Alanine (abbreviated as Ala or A) is an α-amino acid with the chemical formula CH3CH(NH2)COOH. The L-isomer is one of the 20 proteinogenic amino acids, i.e. the building blocks of proteins. Its codons are GCU, GCC, GCA, and GCG. It is classified as a non-polar amino acid. L-alanine is second only to leucine, accounting for 7.8% of the primary structure in a sample of 1,150 proteins. D-alanine occurs in bacterial cell walls and in some peptide antibiotics.

The α-carbon atom of alanine is bound with a methyl group (-CH3), making it one of the simplest α-amino acids with respect to molecular structure and also resulting in alanine being classified as an aliphatic amino acid. The methyl group of alanine is non-reactive and is thus almost never directly involved in protein function.

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Physiological function
Alanine plays a key role in glucose-alanine cycle between tissues and liver. In muscle and other tissues that degrade amino acids for fuel, amino groups are collected in the form of glutamate by transamination. Glutamate can then transfer its amino group through the action of alanine aminotransferase to pyruvate, a product of muscle glycolysis, forming alanine and alpha-ketoglutarate. The alanine formed is passed into the blood and transported to the liver. A reverse of the alanine aminotransferase reaction takes place in liver. Pyruvate regenerated forms glucose through gluconeogenesis, which returns to muscle through the circulation system. Glutamate in the liver enters mitochondria and degrades into ammonium ion through the action of glutamate dehydrogenase, which in turn participate in the urea cycle to form urea.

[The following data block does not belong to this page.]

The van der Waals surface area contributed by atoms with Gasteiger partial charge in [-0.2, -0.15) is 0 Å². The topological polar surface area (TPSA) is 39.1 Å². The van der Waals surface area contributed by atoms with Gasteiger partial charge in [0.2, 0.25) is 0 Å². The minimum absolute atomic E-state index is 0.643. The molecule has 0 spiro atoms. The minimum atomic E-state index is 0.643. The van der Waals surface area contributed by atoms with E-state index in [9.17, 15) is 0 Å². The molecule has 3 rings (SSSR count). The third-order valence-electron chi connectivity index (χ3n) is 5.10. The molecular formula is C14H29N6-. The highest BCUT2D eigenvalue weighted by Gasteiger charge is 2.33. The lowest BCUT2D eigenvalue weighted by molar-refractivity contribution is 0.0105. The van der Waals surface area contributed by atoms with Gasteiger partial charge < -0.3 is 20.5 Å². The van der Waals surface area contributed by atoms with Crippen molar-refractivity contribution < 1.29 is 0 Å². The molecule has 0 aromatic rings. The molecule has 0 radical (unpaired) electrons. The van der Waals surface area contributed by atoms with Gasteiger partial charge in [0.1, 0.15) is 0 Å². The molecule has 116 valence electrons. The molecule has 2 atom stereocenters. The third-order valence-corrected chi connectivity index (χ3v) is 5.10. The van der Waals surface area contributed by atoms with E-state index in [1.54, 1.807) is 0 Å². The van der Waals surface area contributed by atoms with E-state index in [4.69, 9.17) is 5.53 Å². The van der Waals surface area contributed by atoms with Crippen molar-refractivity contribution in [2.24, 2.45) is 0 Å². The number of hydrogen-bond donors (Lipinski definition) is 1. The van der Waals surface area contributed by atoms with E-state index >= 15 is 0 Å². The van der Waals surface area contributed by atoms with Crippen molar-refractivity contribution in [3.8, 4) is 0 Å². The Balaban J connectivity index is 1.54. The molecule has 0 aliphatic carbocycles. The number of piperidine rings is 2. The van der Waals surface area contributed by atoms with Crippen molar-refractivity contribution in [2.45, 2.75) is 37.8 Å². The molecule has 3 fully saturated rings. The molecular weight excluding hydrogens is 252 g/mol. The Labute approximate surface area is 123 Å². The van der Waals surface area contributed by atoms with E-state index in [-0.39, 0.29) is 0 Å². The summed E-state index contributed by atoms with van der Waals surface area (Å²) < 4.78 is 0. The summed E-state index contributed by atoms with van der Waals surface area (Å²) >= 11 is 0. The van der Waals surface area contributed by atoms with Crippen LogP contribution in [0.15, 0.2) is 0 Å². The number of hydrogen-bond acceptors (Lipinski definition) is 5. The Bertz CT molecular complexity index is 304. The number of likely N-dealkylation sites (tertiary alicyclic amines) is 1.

Glucose-alanine cycle enables pyruvate and glutamate to be removed from muscle and find their ways to liver. Glucose is able to be regenerated from pyruvate and returned to muscle. The energetic burden of gluconeogenesis is thus imposed on the liver instead of the muscle. All available ATP in muscle is devoted to muscle contraction.

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